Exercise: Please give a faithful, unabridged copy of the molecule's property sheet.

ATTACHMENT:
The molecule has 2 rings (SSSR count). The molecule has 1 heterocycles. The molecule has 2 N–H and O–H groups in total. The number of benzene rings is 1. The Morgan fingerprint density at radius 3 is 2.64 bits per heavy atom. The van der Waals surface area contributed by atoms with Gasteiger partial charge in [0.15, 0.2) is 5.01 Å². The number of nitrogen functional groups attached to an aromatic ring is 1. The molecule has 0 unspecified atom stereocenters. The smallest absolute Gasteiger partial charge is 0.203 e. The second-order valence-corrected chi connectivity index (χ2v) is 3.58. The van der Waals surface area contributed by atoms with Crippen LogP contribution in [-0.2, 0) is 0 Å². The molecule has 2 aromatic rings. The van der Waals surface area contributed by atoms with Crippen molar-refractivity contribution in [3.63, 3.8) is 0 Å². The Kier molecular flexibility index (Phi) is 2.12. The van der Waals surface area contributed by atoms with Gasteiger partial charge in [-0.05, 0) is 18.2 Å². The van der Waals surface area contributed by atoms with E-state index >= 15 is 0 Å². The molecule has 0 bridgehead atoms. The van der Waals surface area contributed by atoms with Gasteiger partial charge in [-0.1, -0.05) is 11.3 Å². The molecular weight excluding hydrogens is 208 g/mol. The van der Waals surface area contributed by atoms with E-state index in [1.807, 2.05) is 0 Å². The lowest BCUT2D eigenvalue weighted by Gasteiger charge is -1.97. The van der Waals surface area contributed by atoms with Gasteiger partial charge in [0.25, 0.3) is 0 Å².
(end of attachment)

The molecule has 2 rings (SSSR count). The molecule has 1 heterocycles. The molecule has 2 N–H and O–H groups in total. The number of benzene rings is 1. The Morgan fingerprint density at radius 3 is 2.64 bits per heavy atom. The van der Waals surface area contributed by atoms with Gasteiger partial charge in [0.15, 0.2) is 5.01 Å². The number of nitrogen functional groups attached to an aromatic ring is 1. The molecule has 0 unspecified atom stereocenters. The smallest absolute Gasteiger partial charge is 0.203 e. The second-order valence-corrected chi connectivity index (χ2v) is 3.58. The van der Waals surface area contributed by atoms with Crippen LogP contribution in [-0.2, 0) is 0 Å². The molecule has 2 aromatic rings. The van der Waals surface area contributed by atoms with Crippen molar-refractivity contribution in [3.63, 3.8) is 0 Å². The Kier molecular flexibility index (Phi) is 2.12. The van der Waals surface area contributed by atoms with Gasteiger partial charge in [-0.05, 0) is 18.2 Å². The van der Waals surface area contributed by atoms with E-state index >= 15 is 0 Å². The molecule has 0 bridgehead atoms. The van der Waals surface area contributed by atoms with Gasteiger partial charge in [-0.1, -0.05) is 11.3 Å². The molecular weight excluding hydrogens is 208 g/mol. The van der Waals surface area contributed by atoms with E-state index in [1.807, 2.05) is 0 Å². The lowest BCUT2D eigenvalue weighted by Gasteiger charge is -1.97. The van der Waals surface area contributed by atoms with Gasteiger partial charge in [0.25, 0.3) is 0 Å².